High sensitivity is a personality trait and not an illness. 20% of the population, male and female, can be called highly sensitive. All higher animal species have this characteristic. It seems to be helpful for evolution if part of a population is sensitive. Elaine Aron, the pioneer of high sensitivity research, says that this sensitivity is at least partly inherited. 70% of these Highly Sensitive Persons are introverts and 30% are extroverts.

 

How I learned about the concept of high sensitivity

Three years ago I met an interesting woman at a get-together of the mompreneurs in Hamburg. Mompreneurs is an association of self-employed mothers. She told me that she was writing a book about high sensitivity. After that she explained to me what high sensitivity was and what it was like to be a Highly Sensitive Person. In our conversation I heard the expression high sensitivity for the first time. Since then I have been interested in this subject, reading books and taking part in workshops.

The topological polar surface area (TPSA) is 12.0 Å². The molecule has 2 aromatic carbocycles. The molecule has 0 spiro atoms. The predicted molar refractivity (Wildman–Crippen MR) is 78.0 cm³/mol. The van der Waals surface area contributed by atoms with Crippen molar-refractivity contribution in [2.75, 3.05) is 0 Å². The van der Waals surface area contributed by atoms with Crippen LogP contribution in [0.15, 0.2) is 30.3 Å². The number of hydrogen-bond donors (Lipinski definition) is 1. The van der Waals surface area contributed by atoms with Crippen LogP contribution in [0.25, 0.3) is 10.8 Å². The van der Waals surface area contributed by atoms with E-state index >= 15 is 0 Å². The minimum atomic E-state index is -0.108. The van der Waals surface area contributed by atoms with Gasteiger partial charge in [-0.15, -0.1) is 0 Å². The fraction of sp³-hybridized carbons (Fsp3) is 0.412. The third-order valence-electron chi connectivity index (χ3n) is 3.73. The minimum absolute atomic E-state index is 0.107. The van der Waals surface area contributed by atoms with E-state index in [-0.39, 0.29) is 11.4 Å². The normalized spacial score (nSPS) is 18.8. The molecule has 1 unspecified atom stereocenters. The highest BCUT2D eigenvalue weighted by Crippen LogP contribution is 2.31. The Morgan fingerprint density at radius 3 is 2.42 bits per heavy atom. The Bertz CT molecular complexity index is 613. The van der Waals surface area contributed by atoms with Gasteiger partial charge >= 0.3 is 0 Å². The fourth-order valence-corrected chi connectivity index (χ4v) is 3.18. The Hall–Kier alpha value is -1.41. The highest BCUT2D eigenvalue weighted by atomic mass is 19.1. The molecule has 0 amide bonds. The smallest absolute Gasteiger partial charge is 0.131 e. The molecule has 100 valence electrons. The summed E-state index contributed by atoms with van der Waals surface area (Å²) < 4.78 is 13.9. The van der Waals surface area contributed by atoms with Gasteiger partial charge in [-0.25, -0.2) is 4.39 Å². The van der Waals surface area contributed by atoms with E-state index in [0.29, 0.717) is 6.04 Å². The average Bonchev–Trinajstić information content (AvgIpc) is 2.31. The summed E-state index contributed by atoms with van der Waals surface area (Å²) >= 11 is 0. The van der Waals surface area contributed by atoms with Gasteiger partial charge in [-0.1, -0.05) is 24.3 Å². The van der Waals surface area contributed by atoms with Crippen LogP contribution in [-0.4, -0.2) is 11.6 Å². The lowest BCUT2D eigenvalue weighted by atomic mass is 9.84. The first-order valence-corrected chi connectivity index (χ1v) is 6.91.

Kathrin Sohst´s book was published in 2016. I am proud to have contributed one page to the many testimonials in the book. Sadly it has not been translated into English yet.

 

My personal story

I am the oldest of four children. My parents were born during World War II and for most of their generation outwardly functioning was most important. What was happening on the inside was not really interesting and normally not shared.

Many children of my generation were not treated as independent personalities: We were not allowed to decide for ourselves and our opinion did not count. That was normal. A lot has changed in the meantime.

From High Sensitivity…